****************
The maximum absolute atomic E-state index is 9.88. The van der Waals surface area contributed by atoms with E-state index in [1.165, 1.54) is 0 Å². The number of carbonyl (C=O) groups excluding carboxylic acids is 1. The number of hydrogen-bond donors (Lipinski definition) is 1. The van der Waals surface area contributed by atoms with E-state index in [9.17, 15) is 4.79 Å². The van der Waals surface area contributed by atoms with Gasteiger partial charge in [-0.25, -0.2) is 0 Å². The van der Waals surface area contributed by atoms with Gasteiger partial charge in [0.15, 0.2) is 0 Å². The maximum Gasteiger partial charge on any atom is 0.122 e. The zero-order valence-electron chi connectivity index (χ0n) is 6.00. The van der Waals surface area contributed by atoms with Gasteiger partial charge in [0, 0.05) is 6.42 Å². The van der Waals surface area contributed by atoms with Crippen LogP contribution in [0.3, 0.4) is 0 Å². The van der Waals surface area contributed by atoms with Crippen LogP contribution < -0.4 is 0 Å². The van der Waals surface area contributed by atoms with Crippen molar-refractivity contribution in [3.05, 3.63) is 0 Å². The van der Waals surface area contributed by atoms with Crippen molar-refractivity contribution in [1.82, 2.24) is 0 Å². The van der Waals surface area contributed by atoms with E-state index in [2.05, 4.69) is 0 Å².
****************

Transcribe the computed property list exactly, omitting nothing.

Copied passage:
The maximum absolute atomic E-state index is 9.88. The van der Waals surface area contributed by atoms with E-state index in [1.165, 1.54) is 0 Å². The number of carbonyl (C=O) groups excluding carboxylic acids is 1. The number of hydrogen-bond donors (Lipinski definition) is 1. The van der Waals surface area contributed by atoms with E-state index in [9.17, 15) is 4.79 Å². The van der Waals surface area contributed by atoms with Gasteiger partial charge in [-0.25, -0.2) is 0 Å². The van der Waals surface area contributed by atoms with Gasteiger partial charge in [0.15, 0.2) is 0 Å². The maximum Gasteiger partial charge on any atom is 0.122 e. The zero-order valence-electron chi connectivity index (χ0n) is 6.00. The van der Waals surface area contributed by atoms with Gasteiger partial charge in [0, 0.05) is 6.42 Å². The van der Waals surface area contributed by atoms with Crippen LogP contribution in [0.3, 0.4) is 0 Å². The van der Waals surface area contributed by atoms with Crippen LogP contribution < -0.4 is 0 Å². The van der Waals surface area contributed by atoms with Crippen molar-refractivity contribution in [3.05, 3.63) is 0 Å². The van der Waals surface area contributed by atoms with Crippen molar-refractivity contribution in [1.82, 2.24) is 0 Å². The van der Waals surface area contributed by atoms with E-state index in [2.05, 4.69) is 0 Å².